A century old painting by Adolf Hitler was finally auctioned off at the Weidler auction house in Nuremberg. The work went under the hammer for €130,000, or £102,000 on Saturday. The watercolour painting dates from 1914 or 1915, the titled of which is ‘The Old Town Hall’ and is a depiction of the Munich registrar’s office, was put up for sale by two elderly sisters, whose grandfather bought the artwork in 1916, when Hitler was in his 20s.
The work measures 28 by 22 centimetres (11 inches by 8.7 inches). Hitler the artist, applied to the Vienna Academy of Art but was rejected; he continued to paint however, copying images from postcards that he sold to tourists. Experts consider his work to be of mediocre quality and the larger auction houses generally refuse to sell the late Nazi dictator’s works. Nuremberg famously hosted the trials of Nazi leaders after World War II.
The auction lot also included a proof of origin in the form of the original bill of sale, as well as a certificate of authenticity from Albert Bormann, the brother of Martin Bormann who was Hitler’s chief of staff. There was not an official pre-sale estimate announced for the work, but with the original bill of sale being present, it is thought to have increased the painting’s value.
‘The Old Town Hall’ starting price was €4,500 or £3,521, with the owners promising to donate ten percent of the proceeds from the sale of the infamous work to a charity for disabled children. The sisters also have plans to help renovate the city’s Nazi Party Rally Grounds, which are now a memorial.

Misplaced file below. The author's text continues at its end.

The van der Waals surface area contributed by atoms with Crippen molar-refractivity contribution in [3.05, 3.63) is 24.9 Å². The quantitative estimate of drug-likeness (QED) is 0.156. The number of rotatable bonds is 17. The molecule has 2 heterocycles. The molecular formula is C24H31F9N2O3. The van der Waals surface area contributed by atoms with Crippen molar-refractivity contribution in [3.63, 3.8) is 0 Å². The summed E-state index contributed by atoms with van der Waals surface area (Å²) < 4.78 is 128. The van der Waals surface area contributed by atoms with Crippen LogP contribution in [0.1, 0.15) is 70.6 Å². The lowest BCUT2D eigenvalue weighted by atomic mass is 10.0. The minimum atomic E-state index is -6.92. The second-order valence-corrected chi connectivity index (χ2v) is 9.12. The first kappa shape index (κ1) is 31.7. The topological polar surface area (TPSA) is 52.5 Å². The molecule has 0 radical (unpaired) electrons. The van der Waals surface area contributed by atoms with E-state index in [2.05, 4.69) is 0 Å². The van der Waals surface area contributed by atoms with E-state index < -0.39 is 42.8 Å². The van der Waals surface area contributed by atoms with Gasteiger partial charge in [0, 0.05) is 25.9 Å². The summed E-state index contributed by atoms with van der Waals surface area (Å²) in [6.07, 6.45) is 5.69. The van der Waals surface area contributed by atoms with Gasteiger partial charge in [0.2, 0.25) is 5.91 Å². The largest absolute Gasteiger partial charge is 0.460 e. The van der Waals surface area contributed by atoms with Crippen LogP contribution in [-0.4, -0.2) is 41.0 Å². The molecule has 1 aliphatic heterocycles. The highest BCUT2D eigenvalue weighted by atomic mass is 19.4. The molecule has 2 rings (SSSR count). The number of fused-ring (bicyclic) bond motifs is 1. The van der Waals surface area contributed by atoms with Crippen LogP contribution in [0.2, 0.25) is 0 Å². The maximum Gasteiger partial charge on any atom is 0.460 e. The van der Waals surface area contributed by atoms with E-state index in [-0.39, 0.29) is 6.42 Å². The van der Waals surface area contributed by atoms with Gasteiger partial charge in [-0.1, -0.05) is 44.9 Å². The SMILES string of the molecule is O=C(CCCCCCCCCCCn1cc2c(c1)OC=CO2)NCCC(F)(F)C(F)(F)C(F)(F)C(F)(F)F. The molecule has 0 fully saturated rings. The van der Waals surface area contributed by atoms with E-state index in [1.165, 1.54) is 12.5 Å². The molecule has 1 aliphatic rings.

Several paintings by the Nazi leader have come to market at Weidler over the years; as the remnants of the fuhrer’s failed art career. Of the five works previously sold at the auction house, the most recent painting was purchased by an anonymous Slovakian collector in January 2012 for €32,000 or £25,000. The sale of Hitler’s artworks – considered to be collected for historical value rather than quality – of which there are about 800 examples known to exist, is permitted unless a piece includes any kind of Nazi imagery.
But nevertheless, regardless of a lack of Fascist symbolism in this particular work, the Buyer of Adolf Hitler’s painting ‘Old Town Hall’ 1914/15, at Weidler Auction House last Saturday, wished to remain anonymous.